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Issue Date:  March 7, 2008


Prime Minister
Kevin Rudd
Australia's Rudd apologizes to Stolen Generations on 'graced day'


With the first item of business in the first post-election session of Parliament, Australia’s new Prime Minister Kevin Rudd completed an item of old business left undone for more than a decade. Rudd apologized to the Stolen Generations.

-- CNS/Reuters/Mick Tsikas

Aboriginal men watch Australian Prime Minister Kevin Rudd apologize to indigenous Australians on a big screen outside Parliament House in Canberra Feb. 13.

The Stolen Generations are Australian Aboriginal people who were removed from their families by government edict from the late 19th century to the end of the 1970s. An estimated 10 percent to 30 percent of Aboriginal children -- perhaps as many as 100,000 -- became wards of the state with the aim of “civilizing” them with European culture.

Fulfilling a campaign promise, Rudd delivered what his predecessor, John Howard, had refused: a bipartisan, unequivocal apology.

“For the pain, suffering and hurt of these Stolen Generations, their descendants and for their families left behind, we say sorry.

“To the mothers and the fathers, the brothers and the sisters, for the breaking up of families and communities, we say sorry.

“And for the indignity and degradation thus inflicted on a proud people and a proud culture, we say sorry.

“We the Parliament of Australia respectfully request that this apology be received in the spirit in which it is offered as part of the healing of the nation.”

Hundreds of indigenous people were in Parliament House galleries Feb. 13 to hear the apology. Thousands watched it live on giant video screens outside. Australian television, radio and streaming video on the Internet carried the apology live to the nation. Indigenous leaders and members of the Stolen Generations welcomed and accepted the apology.

Mick Dodson, co-chairman of Reconciliation Australia, an independent, nongovernmental body working for the welfare of indigenous Australians, told The Age newspaper: “I am inspired by this apology as an act of true reconciliation toward indigenous Australia. It allows us to move forward with honesty, an acceptance of shame about parts of our history and with courage, pride, maturity and hope.”

The Catholic church’s most prominent public voice for Aboriginal justice, Jesuit Fr. Frank Brennan, a lawyer and academic, said of the apology: “It was a graced day in our nation’s history. Our elected representatives on both sides have served us well. A heartfelt apology has been given and received. We are all the better for it.”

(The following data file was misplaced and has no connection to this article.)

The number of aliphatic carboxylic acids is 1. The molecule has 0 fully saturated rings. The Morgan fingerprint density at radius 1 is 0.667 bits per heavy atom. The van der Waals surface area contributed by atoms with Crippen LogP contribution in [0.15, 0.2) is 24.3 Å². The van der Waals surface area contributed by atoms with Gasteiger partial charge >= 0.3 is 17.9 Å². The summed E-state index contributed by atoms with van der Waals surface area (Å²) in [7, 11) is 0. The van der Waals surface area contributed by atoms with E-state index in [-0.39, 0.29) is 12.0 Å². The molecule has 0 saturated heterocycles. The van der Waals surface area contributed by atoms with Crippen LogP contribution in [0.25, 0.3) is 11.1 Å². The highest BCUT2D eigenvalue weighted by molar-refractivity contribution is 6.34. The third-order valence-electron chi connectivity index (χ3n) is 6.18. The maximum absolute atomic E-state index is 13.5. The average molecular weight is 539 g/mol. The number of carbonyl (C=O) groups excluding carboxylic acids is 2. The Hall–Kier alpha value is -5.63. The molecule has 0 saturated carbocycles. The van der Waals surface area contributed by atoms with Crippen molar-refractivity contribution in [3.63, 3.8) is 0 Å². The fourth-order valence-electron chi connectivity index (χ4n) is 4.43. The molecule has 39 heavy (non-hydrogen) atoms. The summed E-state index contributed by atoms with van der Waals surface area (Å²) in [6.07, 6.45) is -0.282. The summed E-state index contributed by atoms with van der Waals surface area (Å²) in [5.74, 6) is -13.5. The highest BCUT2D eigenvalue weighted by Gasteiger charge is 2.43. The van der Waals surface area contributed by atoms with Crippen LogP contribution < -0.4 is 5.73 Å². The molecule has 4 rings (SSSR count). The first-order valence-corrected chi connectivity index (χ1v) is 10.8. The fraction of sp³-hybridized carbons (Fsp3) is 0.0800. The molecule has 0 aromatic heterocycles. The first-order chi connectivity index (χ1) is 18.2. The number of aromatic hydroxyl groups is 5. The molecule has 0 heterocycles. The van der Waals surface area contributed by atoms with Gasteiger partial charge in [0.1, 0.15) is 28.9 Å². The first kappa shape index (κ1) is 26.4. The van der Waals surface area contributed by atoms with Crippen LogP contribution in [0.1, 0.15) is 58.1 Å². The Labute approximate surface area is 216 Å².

The apology was a long time coming. A national inquiry into the separation of Aboriginal and Torres Strait Islander children from their families was commissioned in 1995. The commission’s report, “Bringing Them Home,” was issued in 1997. It revealed for the first time the extent of the program, with grim details of how children were forcibly removed from their homes, without warning and often at night, as a result of deliberate, calculated government policies.

State and church institutions as well as white foster homes were deemed better environments in which the children should be raised. At its extreme, officialdom sought to totally assimilate Aboriginals into the white culture of the time.

“Bringing Them Home” and subsequent reports spelled out the consequences of these policies for the Aboriginal people: Indifferent health, poor education, alcoholism, sexual and physical abuse and a life expectancy 17 years below that of non-Aboriginal Australia.

Among its 54 recommendations, “Bringing Them Home” urged all levels of government to acknowledge officially their responsibility. State and territory governments complied years ago. Other groups also extended apologies, including the Australian Catholic Bishops’ Conference in 1998. The Catholic bishops reaffirmed their commitment to reconciliation following the national apology.

Leading up to the apology, Rudd consulted widely with Aboriginal communities and listened to the stories of members of the Stolen Generations.

Speaking in Parliament Feb. 12, Rudd said that the stories “cry out … for an apology. Instead, from the nation’s parliament there has been a stony and stubborn and deafening silence.” Some advised Parliament to leave this question to historians and academics, he said, “as if the Stolen Generations are little more than an interesting sociological phenomenon. But the Stolen Generations are not intellectual curiosities. They are human beings [and] … as of today, the time for denial, the time for delay, has at last come to an end.”

The bipartisan approach adopted by the Rudd government, however, clearly separated the apology from compensation, which some members of Parliament support. Instead of compensation, Rudd spoke of new and collaborative initiatives.

He proposed that he and the leader of the opposition jointly chair a policy commission addressed to Aboriginal needs. The commission’s initial efforts would be in housing. Rudd also set targets to reduce the gap between indigenous and non-indigenous Australians on life expectancy, educational achievement and employment opportunities.

The tasks ahead will not be easy, he said, but they are achievable. “The nation is calling on us, the politicians, to move beyond our infantile bickering, our point-scoring and our mindlessly partisan politics and elevate this one core area of national responsibility to a rare position beyond the partisan divide. … At least from this day forward, we should give it a go.”

Still, within 24 hours of Rudd’s apology, a claim seeking some US$800 million in compensation was filed against the government of the state of Victoria.

Penny Edman is a freelance journalist who lives in Hobart, Tasmania, Australia.

National Catholic Reporter, March 7, 2008

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